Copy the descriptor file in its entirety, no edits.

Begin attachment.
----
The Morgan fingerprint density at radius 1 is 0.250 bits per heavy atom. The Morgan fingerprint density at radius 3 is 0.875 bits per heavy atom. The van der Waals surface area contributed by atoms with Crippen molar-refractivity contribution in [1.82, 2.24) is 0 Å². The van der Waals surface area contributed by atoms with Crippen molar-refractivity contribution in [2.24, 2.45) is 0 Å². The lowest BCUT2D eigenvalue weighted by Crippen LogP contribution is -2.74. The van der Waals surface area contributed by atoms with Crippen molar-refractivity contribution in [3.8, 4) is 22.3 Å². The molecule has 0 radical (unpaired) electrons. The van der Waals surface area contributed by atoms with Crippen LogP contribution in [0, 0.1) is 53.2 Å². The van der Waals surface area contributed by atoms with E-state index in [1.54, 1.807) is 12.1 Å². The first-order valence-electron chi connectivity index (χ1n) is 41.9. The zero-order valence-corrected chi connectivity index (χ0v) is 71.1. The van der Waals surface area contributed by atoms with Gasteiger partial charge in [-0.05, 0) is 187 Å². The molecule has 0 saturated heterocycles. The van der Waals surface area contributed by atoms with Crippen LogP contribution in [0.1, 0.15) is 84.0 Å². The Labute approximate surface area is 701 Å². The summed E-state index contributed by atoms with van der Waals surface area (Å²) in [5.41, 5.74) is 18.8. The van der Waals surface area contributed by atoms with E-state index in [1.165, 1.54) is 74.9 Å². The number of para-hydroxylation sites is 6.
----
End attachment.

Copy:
The Morgan fingerprint density at radius 1 is 0.250 bits per heavy atom. The Morgan fingerprint density at radius 3 is 0.875 bits per heavy atom. The van der Waals surface area contributed by atoms with Crippen molar-refractivity contribution in [1.82, 2.24) is 0 Å². The van der Waals surface area contributed by atoms with Crippen molar-refractivity contribution in [2.24, 2.45) is 0 Å². The lowest BCUT2D eigenvalue weighted by Crippen LogP contribution is -2.74. The van der Waals surface area contributed by atoms with Crippen molar-refractivity contribution in [3.8, 4) is 22.3 Å². The molecule has 0 radical (unpaired) electrons. The van der Waals surface area contributed by atoms with Crippen LogP contribution in [0, 0.1) is 53.2 Å². The van der Waals surface area contributed by atoms with E-state index in [1.54, 1.807) is 12.1 Å². The first-order valence-electron chi connectivity index (χ1n) is 41.9. The zero-order valence-corrected chi connectivity index (χ0v) is 71.1. The van der Waals surface area contributed by atoms with Gasteiger partial charge in [-0.05, 0) is 187 Å². The molecule has 0 saturated heterocycles. The van der Waals surface area contributed by atoms with Crippen LogP contribution in [0.1, 0.15) is 84.0 Å². The Labute approximate surface area is 701 Å². The summed E-state index contributed by atoms with van der Waals surface area (Å²) in [5.41, 5.74) is 18.8. The van der Waals surface area contributed by atoms with E-state index in [1.165, 1.54) is 74.9 Å². The number of para-hydroxylation sites is 6.